NCERT issues guidelines to protect privacy of children in preschools

NCERT issues guidelines to protect privacy of children in preschools

The document notes even children have access to technology as it has penetrated into India’s remotest corners through cellphones and interactive media.

EDUCATION Updated: Jul 30, 2018 06:24 IST
Neelam Pandey
Neelam Pandey 
Hindustan Times, New Delhi
NCERT,Privacy guidelines,preschools
A pre-school is broadly defined as any setting that gives education to children between the age of three and six.(Reuters File Photo)
Preschools across the country will have to protect the privacy of kids studying there while teachers make audio and video clips or take their photographs for assessment purposes.
This is part of the National Council for Educational Research and Training (NCERT)’s guidelines finalised for preschools after consultations with states, according to people familiar with the issue.
“Photographs and video clips: videos and audio help teachers to assess the child’s progress and program progress and boost the motivation and confidence of children. Teachers can accordingly design and modify suitable classroom practices by viewing and listening to the recordings subject to privacy considerations,” reads NCERT’s revised document with the guidelines.
People familiar with the developments said a number of states had pointed out that some preschools make videos and audios of students and share them on the social media without the consent of parents. The NCERT included this aspect in the revised guidelines as a safety measure after this.
Guidelines on “technology in preschools” focus on screen time and prohibit use of non-interactive and passive use of media for children aged below two and discourage them for kids aged between two and five.
The document notes even children have access to technology as it has penetrated into India’s remotest corners through cellphones and interactive media. “Although there is no policy statement in this area in India, research evidence suggests that use of technology for the young child may be useful if it is assistive and serves to extend children’s learning and development, such as exposing children to new vocabulary and modes of communication, motor control, conceptual understanding, causal relationships,’’ it notes.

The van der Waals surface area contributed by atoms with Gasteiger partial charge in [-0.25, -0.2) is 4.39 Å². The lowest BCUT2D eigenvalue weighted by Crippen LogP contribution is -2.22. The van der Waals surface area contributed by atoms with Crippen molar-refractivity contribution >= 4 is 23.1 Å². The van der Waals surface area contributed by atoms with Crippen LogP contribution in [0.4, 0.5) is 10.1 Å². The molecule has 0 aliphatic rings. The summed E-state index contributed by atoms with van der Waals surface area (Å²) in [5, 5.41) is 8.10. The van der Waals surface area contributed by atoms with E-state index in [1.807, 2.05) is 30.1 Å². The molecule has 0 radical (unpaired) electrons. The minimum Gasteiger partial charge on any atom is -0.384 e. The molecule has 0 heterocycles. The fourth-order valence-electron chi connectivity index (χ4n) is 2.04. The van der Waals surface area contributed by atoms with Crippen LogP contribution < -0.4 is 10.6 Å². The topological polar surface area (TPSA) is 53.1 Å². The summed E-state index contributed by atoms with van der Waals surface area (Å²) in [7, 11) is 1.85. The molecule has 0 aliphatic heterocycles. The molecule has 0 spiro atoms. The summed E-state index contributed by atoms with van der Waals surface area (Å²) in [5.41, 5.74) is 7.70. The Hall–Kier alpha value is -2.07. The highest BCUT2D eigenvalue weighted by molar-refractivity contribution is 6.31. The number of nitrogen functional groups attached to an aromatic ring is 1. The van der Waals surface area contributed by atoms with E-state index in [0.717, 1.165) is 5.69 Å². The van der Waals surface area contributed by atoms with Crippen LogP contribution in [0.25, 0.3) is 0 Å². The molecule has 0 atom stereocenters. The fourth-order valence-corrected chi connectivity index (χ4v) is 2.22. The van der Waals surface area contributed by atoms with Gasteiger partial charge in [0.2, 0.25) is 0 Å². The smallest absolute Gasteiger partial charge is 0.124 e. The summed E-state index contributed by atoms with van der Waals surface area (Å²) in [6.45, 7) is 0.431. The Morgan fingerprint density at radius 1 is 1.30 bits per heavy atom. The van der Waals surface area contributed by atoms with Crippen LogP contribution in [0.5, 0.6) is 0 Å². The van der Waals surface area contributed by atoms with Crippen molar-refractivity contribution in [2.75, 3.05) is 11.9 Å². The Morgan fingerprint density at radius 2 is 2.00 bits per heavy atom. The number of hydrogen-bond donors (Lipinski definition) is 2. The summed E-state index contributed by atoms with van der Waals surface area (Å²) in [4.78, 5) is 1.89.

The document underlines technology is only beneficial provided adults mediate it and is offered in a socially interactive environment. “Passive technology, which may replace children’s play and exploration, physical activity and social interaction, should be discouraged at all levels since it can be counterproductive for children. Internationally, the guidance to parents is, therefore, to follow public health advice on screen time and prohibit the use of non-interactive and passive use of media for children below two years of age and discourage it for children from 2 to 5 years.”
The NCERT has also come out with a curriculum for preschools and issued guidelines on how to implement it.
Preschools across the country were earlier free to create their own syllabus and curriculum in the absence of any guidelines.
The NCERT has suggested two-year preschool education before class I for children aged three to six. A pre-school is broadly defined as any setting that gives education to children between the age of three and six. It is usually known by different names including anganwadi, nursery, preparatory, pre-primary among others.
Officials said the document is not binding on the states as it has been prepared after consultations with most of them and they have agreed to implement it.
“We are organising a conference on August 13-14 wherein all the stakeholders, including states and experts, have been invited to examine the document and give their suggestions, if any. States will be able to implement the curriculum from this academic session,” said an NCERT official.

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